Further well known difficulties are also inherent in the free spreading of such powder particles upon the steel backing member. For example, it has been found to be extremely difficult to obtain a uniform thickness of a soft surface layer with a uniform density. Other problems, such as the low efiiciency of the nipping actions of the rolls accompanied by a squirting outaof the low melting particle constituents during the hot rolling step are encountered and make the free spreading method unsuitable for producing a bimetallic aluminum bearing structure.

It is therefore an object of this invention toprovide a method for making a bimetallic strip suitable for the manufacture of bearings and having a compacted aluminum powder alloy layer bonded to a steel backing member and exhibiting a strong and ductile bond between the layers which may be severely deformed for bearing or other end uses.

It is a further object of this invention to provide a bimetallic structure exhibiting metallurgical characteristics which are novel and provide new and essential characteristics for a commercially suitable bearing.

It is a further object of this invention to provide a bimetallic structure composed of a high percentage of low melting point particle constituents which are uniformly dispersed therein. The dispersement is such that the final product is devoid of undesirable concentrations of such constituents near or adjacent to the bonding surface of the steel backing member.

The objects of the invention are accomplished by a method of making a bimetallic member comprising a steel backing layer and a layer of aluminum alloy powder which comprises the steps of cold compacting the aluminum alloy powder particles into a green layer; passing at least one of the layers through a heating unit With a non-oxidizing atmosphere, and heating that layer. The layers are maintained in contact for a time and at a temperature to metallurgically bond them together, and at all times maintaining the powder layer at a temperature below the'melting point of the lowest melting point powder constituent.

In accordance with another feature of the invention, there is provided a bearing structure having 'a steel backing layer and a compact powder layer bonded thereto} the compact powder layer is comprised of low melting point metal particles and aluminum particles; the low melting point particles therein constituting 10% to 25% of the total Weight thereof and such particles establish distinct individual lakes. The aluminum particles provide a matrix surrounding the lakes and the combina, tion provides an agglomerated dense structure.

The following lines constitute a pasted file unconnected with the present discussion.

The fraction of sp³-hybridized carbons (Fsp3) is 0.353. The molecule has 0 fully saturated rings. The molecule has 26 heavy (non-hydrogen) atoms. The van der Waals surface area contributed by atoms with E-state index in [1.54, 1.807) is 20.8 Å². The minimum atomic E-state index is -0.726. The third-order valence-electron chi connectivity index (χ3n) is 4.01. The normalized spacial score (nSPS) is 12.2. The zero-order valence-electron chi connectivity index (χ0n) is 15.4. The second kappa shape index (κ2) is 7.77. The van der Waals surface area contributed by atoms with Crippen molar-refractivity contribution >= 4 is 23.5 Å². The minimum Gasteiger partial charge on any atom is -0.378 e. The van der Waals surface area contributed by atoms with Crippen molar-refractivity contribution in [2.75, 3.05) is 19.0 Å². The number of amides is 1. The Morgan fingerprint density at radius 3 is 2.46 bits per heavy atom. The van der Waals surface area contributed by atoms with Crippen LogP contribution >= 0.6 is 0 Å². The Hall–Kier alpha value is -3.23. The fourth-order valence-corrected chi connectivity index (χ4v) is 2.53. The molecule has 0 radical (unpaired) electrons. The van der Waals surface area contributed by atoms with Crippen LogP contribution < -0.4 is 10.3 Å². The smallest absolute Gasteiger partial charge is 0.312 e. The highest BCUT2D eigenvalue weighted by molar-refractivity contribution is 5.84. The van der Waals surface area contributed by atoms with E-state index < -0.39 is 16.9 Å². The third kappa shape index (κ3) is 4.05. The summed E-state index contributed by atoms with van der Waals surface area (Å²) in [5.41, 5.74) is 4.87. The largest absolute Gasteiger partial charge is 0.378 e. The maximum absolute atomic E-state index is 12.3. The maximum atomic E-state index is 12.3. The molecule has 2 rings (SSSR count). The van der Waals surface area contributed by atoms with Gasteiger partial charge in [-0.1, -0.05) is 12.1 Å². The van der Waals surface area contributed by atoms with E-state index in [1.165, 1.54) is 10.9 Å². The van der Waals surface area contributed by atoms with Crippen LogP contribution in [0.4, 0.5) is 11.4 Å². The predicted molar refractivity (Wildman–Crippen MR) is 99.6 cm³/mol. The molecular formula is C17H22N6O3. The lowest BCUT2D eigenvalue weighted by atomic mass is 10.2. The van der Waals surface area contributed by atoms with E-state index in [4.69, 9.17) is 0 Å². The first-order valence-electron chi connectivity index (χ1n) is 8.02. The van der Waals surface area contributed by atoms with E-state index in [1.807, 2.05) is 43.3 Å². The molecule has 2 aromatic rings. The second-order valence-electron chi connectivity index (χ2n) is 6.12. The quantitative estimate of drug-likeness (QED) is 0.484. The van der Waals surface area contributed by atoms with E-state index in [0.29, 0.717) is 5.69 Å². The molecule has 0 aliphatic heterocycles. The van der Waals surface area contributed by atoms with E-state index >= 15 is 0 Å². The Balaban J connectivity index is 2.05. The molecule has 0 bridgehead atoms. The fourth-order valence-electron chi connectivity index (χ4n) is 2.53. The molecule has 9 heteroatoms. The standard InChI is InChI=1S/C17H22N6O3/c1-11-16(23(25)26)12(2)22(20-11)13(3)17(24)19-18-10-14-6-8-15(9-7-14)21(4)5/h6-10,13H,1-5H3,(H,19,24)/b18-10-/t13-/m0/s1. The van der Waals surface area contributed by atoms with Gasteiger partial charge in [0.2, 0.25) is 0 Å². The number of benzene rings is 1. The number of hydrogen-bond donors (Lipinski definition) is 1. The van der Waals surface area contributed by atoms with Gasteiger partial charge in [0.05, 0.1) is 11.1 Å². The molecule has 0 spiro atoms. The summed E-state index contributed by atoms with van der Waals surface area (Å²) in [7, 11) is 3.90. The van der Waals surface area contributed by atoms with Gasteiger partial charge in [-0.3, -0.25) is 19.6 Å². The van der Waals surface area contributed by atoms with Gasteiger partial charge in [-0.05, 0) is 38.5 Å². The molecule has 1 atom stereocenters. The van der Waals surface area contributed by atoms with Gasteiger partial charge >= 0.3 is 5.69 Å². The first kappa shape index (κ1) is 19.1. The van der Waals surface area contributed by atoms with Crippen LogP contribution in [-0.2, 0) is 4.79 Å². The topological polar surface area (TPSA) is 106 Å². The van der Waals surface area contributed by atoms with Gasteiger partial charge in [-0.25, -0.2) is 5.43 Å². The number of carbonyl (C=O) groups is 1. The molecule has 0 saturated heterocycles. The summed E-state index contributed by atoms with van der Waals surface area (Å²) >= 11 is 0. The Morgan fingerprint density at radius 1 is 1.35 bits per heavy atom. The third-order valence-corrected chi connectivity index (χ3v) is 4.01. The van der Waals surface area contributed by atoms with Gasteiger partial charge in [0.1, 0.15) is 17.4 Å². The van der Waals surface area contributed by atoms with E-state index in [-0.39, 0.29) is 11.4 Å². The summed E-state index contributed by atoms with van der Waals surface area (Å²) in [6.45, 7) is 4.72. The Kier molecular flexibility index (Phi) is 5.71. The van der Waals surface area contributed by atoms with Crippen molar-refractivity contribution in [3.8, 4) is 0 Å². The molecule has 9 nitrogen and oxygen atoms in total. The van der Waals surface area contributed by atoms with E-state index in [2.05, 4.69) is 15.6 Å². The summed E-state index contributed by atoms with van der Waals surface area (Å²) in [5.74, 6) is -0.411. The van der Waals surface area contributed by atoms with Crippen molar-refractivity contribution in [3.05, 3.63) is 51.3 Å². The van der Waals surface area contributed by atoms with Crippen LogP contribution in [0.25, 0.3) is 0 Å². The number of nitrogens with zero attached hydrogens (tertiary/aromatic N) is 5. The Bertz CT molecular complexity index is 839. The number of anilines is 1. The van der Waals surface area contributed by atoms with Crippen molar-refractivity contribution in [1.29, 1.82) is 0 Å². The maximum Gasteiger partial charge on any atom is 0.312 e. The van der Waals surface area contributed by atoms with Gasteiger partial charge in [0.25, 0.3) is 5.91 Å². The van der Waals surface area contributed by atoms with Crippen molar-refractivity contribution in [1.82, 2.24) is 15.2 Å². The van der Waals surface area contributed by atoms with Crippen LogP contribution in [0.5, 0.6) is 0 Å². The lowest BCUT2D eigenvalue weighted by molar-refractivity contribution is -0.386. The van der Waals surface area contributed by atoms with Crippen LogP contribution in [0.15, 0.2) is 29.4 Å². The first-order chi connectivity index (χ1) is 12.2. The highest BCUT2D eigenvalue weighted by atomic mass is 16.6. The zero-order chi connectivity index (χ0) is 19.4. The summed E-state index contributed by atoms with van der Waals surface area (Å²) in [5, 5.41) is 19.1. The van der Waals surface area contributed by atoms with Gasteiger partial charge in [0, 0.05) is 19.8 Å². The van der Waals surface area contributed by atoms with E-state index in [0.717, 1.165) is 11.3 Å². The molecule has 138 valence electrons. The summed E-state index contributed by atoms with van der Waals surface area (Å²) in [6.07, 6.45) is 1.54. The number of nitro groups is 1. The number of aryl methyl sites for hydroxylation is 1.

For a better understanding of the present invention,

FIGURE 1 is a diagrammatic view illustrating a continuous production line for producing a bimetallic structure in accordance with the present invention;

FIGURE 2 is a similar view as FIGURE 1, illustrating a step by step method, and showing the compacted metal powders in layer form and coil mounted;

FIGURE 3 is a perspective view of a bimetallic member produced in accordance with the invention;

FIGURE 4 is a photomicrograph at a magnification of one hundred times of a bimetallic structure in section taken perpendicular to the longitudinal axis of the structure. This view illustrates compacted powder particles bonded to a steel layer, wherein the lead particles comprise 10% of total particle weight;

FIGURE 5 is a photomicrograph similar to FIGURE 4 with the exception that the composition of the particles includes 15% lead;

FIGURE 6 is a photomicrograph similar to FIGURE 4 with the exception that the composition of the particles comprises 25% lead; and

FIGURE 7 is a similar view as FIGURE 4 showing a photomicrograph taken parallel to the longitudinal axis of the bimetallic strip and illustrating a 10% lead content.

Referring now to FIGURES 1 and 2, the bimetallic structure is initially formed by thoroughly mixing finely divided powder particles into a powder mixture 10. The powder mixture 10 is comprised primarily of aluminum and low melting point constituents selected from a group of metals including tin, lead or cadmium. Other metal particles such an antimony, bismuth or silicon may be added for specific requirements, for instance antimony may be used for stiifening the matrix for better load carrying characteristics. The tin, lead and cadmium particles are provided in the powder mixture in quantities from about 10 to about 25%, the latter is representative of commercial limits.

The powder mixture required for the purpose of the invention may be obtained by mechanically mixing relatively pure metal constituents with other powder particles, or by pre-alloying the particles, or by a combination of the two.

The size of the individual powder particles is not critical. Satisfactory results have been obtained by using particles in sizes ranging from 35 to 325 mesh, results with 100 mesh size have been particularly good.

Steel of the type commercially known as SAE 1010 has been found suitable as a strong backing layer 22. However, the composition of the steel is not too critical and need not be in accordance with the SAE 1010 speciiication. For example, a cold drawn steel, such as SAE 1018 may be used.